Over the last decade, much has been learned about how children acquire the ability to identify words. Nevertheless, substantial disagreement remains as to the form that beginning reading instruction should take. Part of the difficulty results from the indefensible position that beginning reading programs must emphasize either meaning or skills.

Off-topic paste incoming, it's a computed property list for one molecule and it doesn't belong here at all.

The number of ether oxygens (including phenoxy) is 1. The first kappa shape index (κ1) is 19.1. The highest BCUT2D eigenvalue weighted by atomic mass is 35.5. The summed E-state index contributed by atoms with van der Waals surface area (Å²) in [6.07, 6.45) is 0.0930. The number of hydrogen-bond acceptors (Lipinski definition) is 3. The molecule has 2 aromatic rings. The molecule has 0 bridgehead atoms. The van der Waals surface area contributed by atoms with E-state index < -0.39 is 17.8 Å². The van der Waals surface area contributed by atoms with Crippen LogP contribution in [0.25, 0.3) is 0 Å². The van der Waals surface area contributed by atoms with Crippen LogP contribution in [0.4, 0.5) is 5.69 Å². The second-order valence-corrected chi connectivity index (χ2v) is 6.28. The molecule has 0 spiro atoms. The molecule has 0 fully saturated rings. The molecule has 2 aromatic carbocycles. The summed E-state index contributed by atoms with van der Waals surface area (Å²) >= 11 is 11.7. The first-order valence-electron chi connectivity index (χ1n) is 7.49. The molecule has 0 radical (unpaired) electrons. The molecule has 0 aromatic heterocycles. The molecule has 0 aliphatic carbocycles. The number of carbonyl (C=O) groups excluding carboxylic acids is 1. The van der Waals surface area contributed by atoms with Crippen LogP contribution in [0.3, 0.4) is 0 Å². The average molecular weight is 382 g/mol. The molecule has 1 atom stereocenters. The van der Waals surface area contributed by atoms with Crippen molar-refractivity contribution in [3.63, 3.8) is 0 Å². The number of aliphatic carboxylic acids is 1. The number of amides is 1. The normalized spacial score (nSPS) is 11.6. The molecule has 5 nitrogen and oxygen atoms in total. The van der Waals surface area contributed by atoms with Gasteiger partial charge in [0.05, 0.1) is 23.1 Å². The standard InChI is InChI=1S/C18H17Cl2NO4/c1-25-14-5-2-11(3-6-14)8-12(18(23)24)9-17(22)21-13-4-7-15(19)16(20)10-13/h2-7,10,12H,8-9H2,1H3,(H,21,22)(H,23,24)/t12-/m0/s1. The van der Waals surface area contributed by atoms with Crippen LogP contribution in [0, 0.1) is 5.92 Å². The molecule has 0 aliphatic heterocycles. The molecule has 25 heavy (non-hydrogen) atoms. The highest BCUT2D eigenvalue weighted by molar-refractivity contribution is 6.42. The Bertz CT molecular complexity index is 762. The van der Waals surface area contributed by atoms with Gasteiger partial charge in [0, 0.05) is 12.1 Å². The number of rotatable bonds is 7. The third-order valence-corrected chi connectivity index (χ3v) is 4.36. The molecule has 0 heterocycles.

The position taken in this paper is that beginning reading instruction must be meaning-based, involve students in frequent reading of informative and entertaining texts, and provide clear, explicit instruction of important word-identification strategies and skills. In an effective program of reading instruction, there must be an appropriate balance between teaching skills and strategies and reading and responding to a wide range of texts. After a comprehensive review of the research on beginning reading instruction, Adams (1990) concluded that whenever that "balance" is lost -- when reading instruction becomes so skills-oriented that meaning and the joy of reading are lost, or when literature is emphasized to the point that important skills and strategies are not taught -- students are likely to encounter difficulty in learning to read.
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